As a rejection of the White Savior complex, Stuck Rubber Baby is, of course, no Selma—its protagonist is the young, closeted, and white Toland Polk living in a Birmingham, Alabama analogue called Clayfield during the sixties. Through his determined-to-be-straight involvement with Ginger, a progressive college student, he gets swept up into the civil rights movement. But the always hesitant Toland is hardly a hero: his involvement is scattered, although dedicated. In fact, there’s no real heroes here—people who do more than others, certainly, but mostly just people, trying to do the best they can. (It’s got that slice of life approach in common with Alison Bechdel’s work. Bechdel provides the introduction here.)

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At The Movies: Into the Woods (2014)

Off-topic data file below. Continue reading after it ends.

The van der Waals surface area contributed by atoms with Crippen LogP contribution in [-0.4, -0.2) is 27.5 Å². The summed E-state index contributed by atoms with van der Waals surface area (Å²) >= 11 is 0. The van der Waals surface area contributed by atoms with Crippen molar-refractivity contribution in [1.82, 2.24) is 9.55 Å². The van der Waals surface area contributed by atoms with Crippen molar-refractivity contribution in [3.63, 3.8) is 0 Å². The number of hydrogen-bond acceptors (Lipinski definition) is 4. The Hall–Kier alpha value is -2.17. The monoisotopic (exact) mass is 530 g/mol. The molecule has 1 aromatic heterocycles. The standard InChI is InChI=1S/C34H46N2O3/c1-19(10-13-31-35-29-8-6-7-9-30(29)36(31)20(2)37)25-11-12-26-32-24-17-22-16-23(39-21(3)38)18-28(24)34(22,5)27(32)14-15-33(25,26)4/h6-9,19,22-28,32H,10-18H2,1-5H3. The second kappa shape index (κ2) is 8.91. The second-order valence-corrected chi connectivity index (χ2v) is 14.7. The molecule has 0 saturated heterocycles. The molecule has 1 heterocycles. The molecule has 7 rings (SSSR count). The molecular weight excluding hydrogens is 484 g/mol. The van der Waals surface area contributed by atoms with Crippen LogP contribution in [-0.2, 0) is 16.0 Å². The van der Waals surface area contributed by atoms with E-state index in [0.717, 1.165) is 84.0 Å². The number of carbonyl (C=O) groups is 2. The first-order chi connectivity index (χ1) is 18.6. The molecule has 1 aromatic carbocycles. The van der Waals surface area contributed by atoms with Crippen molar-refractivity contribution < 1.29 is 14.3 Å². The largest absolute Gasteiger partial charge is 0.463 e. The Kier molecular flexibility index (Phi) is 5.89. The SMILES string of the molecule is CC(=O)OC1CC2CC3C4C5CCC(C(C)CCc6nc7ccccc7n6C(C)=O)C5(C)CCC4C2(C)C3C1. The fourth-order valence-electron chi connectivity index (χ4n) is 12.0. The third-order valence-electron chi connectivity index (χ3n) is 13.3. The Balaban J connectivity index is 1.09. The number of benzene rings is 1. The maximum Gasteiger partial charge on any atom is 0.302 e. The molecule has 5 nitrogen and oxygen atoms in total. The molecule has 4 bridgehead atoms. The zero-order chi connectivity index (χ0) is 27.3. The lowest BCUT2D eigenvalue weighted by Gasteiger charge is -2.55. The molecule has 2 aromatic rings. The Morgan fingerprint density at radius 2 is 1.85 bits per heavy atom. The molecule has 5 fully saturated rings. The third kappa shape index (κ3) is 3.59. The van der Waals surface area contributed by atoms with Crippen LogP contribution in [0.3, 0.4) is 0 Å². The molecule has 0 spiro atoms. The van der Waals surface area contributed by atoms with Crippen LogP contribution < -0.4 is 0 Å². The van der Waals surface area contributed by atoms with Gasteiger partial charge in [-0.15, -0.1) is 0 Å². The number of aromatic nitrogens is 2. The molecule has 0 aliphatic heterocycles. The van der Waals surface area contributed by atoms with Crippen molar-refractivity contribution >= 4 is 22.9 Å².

Into The Woods


2014 • 124 minutes • Walt Disney Pictures

While I was a theater kid in high school and college, it wasn’t because I was the kind of kid who put on skits for the family and adored The Wizard of Oz. It was because the high school debate team, after I proved to completely suck at actual debating skills and not suck at acting, had no idea what to do with me and the high school theater director kind of did. So when I turned up for my big girl acting class, the one I had to audition to get into, I found myself surrounded by the common American theater kid—bright, chatty, performing types who talked about famous plays and musicals I had never heard of. I was so ashamed of how little I knew that I never asked, so I only learned that Stephen Sondheim existed when the film adaptation of Sweeney Todd came out. (Tiring of Tim Burton, I immediately began delivering spirited rejections of the film’s hotification of Todd and Lovett to anyone who brought it up. I was incredibly charming and popular, as you can imagine.)